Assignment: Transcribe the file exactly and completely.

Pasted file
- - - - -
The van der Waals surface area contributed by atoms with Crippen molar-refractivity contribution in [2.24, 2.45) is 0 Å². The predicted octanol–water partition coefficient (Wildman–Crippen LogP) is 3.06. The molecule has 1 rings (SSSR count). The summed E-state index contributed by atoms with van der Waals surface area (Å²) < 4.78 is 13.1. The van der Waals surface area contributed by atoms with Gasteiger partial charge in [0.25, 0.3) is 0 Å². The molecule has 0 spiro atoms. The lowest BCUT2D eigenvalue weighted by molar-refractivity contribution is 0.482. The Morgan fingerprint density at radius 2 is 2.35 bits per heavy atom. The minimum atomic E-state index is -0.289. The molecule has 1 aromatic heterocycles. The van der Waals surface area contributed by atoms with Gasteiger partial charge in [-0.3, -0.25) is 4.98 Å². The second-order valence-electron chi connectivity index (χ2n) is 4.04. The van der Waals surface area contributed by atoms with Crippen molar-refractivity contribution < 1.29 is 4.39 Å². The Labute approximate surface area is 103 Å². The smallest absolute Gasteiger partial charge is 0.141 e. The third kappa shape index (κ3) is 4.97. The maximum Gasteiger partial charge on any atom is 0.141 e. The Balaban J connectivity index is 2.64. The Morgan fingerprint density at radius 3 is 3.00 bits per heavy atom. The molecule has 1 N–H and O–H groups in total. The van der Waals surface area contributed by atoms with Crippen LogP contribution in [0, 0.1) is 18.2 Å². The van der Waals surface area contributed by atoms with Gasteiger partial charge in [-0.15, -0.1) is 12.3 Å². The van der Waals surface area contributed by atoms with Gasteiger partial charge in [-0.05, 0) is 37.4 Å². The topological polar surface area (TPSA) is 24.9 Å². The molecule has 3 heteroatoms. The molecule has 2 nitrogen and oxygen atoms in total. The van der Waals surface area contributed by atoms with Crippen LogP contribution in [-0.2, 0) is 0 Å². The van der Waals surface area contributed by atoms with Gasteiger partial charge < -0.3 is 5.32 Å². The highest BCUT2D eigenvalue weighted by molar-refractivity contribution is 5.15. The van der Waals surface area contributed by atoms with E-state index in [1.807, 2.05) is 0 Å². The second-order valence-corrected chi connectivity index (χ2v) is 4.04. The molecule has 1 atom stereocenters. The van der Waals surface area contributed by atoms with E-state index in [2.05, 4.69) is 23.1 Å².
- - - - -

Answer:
The van der Waals surface area contributed by atoms with Crippen molar-refractivity contribution in [2.24, 2.45) is 0 Å². The predicted octanol–water partition coefficient (Wildman–Crippen LogP) is 3.06. The molecule has 1 rings (SSSR count). The summed E-state index contributed by atoms with van der Waals surface area (Å²) < 4.78 is 13.1. The van der Waals surface area contributed by atoms with Gasteiger partial charge in [0.25, 0.3) is 0 Å². The molecule has 0 spiro atoms. The lowest BCUT2D eigenvalue weighted by molar-refractivity contribution is 0.482. The Morgan fingerprint density at radius 2 is 2.35 bits per heavy atom. The minimum atomic E-state index is -0.289. The molecule has 1 aromatic heterocycles. The van der Waals surface area contributed by atoms with Gasteiger partial charge in [-0.3, -0.25) is 4.98 Å². The second-order valence-electron chi connectivity index (χ2n) is 4.04. The van der Waals surface area contributed by atoms with Crippen molar-refractivity contribution < 1.29 is 4.39 Å². The Labute approximate surface area is 103 Å². The smallest absolute Gasteiger partial charge is 0.141 e. The third kappa shape index (κ3) is 4.97. The maximum Gasteiger partial charge on any atom is 0.141 e. The Balaban J connectivity index is 2.64. The Morgan fingerprint density at radius 3 is 3.00 bits per heavy atom. The molecule has 1 N–H and O–H groups in total. The van der Waals surface area contributed by atoms with Crippen LogP contribution in [0, 0.1) is 18.2 Å². The van der Waals surface area contributed by atoms with Gasteiger partial charge in [-0.15, -0.1) is 12.3 Å². The van der Waals surface area contributed by atoms with Gasteiger partial charge in [-0.05, 0) is 37.4 Å². The topological polar surface area (TPSA) is 24.9 Å². The molecule has 3 heteroatoms. The molecule has 2 nitrogen and oxygen atoms in total. The van der Waals surface area contributed by atoms with Crippen LogP contribution in [-0.2, 0) is 0 Å². The van der Waals surface area contributed by atoms with Gasteiger partial charge < -0.3 is 5.32 Å². The highest BCUT2D eigenvalue weighted by molar-refractivity contribution is 5.15. The van der Waals surface area contributed by atoms with E-state index in [1.807, 2.05) is 0 Å². The second-order valence-corrected chi connectivity index (χ2v) is 4.04. The molecule has 1 atom stereocenters. The van der Waals surface area contributed by atoms with E-state index in [2.05, 4.69) is 23.1 Å².